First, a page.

Copper slumped to a 14-month low on Monday, adding to sharp falls from the last three weeks, as fears of a Greek debt default and the threat of a global recession sparked heightened concerns about demand for industrial metals.

Three-month copper on the London Stock Exchange (LME) fell more than 7 percent to $6,800 a tonne, its lowest level since late-July 2010 and its sharpest fall since October 2008 before trimming losses to trade at $7,125.75 by 0950 GMT. Other base metals also tracked falls in copper, with benchmark aluminium , zinc and lead all tumbling to their lowest levels in more than a year.

The leading indicators are worsening so the outlook for demand is worsening. We've seen lack of demand in Europe and the U.S. and we are likely to see lower demand growth in China. This is reflected in the prices but the question is to what extent, said Eugen Weinberg, analyst at Commerzbank.

Falls in recent weeks have pushed copper down 23.1 percent so far this month, on track for its second consecutive monthly fall. The metal is trading 25 percent lower in the year to date.

Analysts expect to see some bargain-hunting following the metal's recent falls, but Chinese buyers are likely to be cautious given recent market volatility, with investors also expected to sit on the sidelines ahead of a week-long national holiday in China next week.

There will be some buying over the next weeks but right now considering the national holidays at the beginning of October, I think any buying will be very cautious, Weinberg said.

The most-active December copper contract on the Shanghai Futures Exchange halted trading after diving 7 percent against its previous day's settlement price to 53,320 yuan ($8,345.725) per tonne, the lowest since July 21, 2010.

European equities erased earlier falls to trade higher, while the dollar slipped against a basket of currencies, reflecting some easing in risk aversion A weak dollar is supportive for metals as it makes commodities priced in the U.S. unit cheaper for holders of other currencies.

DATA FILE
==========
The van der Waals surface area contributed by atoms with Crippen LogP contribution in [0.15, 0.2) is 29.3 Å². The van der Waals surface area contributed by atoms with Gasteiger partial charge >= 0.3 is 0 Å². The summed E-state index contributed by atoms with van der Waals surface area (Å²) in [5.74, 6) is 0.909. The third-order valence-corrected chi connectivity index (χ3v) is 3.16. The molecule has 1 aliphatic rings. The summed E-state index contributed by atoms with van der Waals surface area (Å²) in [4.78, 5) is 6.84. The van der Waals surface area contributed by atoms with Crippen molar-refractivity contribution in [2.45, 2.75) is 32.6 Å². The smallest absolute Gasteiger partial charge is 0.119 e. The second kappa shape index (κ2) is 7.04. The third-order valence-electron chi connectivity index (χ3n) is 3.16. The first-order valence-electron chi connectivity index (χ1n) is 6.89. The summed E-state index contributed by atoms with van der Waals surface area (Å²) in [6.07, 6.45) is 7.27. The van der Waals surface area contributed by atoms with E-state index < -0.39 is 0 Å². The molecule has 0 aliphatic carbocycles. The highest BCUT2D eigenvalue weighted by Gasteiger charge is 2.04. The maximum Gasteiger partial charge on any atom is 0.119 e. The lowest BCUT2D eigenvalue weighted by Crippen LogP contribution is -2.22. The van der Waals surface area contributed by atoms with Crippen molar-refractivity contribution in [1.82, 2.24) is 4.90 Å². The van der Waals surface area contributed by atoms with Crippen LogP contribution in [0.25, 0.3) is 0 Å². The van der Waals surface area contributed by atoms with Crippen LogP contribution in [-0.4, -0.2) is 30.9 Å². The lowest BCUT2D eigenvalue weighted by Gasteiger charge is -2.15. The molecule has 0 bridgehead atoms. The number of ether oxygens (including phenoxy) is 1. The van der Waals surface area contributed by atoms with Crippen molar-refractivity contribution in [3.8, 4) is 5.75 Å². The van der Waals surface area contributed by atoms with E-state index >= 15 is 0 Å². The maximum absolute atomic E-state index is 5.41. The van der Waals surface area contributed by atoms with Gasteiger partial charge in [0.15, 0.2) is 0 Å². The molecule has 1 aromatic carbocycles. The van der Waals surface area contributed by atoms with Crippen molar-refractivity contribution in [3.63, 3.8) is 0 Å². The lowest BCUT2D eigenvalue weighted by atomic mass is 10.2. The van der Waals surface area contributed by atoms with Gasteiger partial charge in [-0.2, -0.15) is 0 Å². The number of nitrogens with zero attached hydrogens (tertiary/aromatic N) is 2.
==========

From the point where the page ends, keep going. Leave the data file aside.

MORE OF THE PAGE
Following criticism from the U.S., China and other countries, European policymakers began working on new ways to stop the fallout from Greece's near-bankruptcy from inflicting more damage on the world economy as they try to convince markets that a credible plan for the crisis is in the works.

We await more details, and possibly dissenting views, to come out over coming days with Germany the key area to watch, ANZ analysts said in a note.

Fears over the effect from a potential default from Greece, especially on the banking sector, as well as worries over a U.S. economic slowdown have raised the spectre of a repeat of the market turmoil which followed the Lehman Brothers' collapse in 2008. Uncertainty about the outlook for demand for industrial metals prompted sharp falls across the base metal complex.

Three-month aluminium earlier fell to its lowest level since mid-September 2010 before recovering to trade at $2,205.75 a tonne from Friday's close of $2,206 a tonne. Zinc fell to its lowest since mid July last year, but later pared losses to trade at $1,880 from a close of $1,915 a tonne on Friday.

Lead, which also slipped to its lowest since mid-July 2010, later traded at $1,927 from $1,955. Tin fell to $20,100 a tonne from $20,200, hovering near its lowest level since July 2010 hit on Friday, while nickel slipped to $17,899 from $18,270, hovering near its lowest level since December 2009 hit on Friday.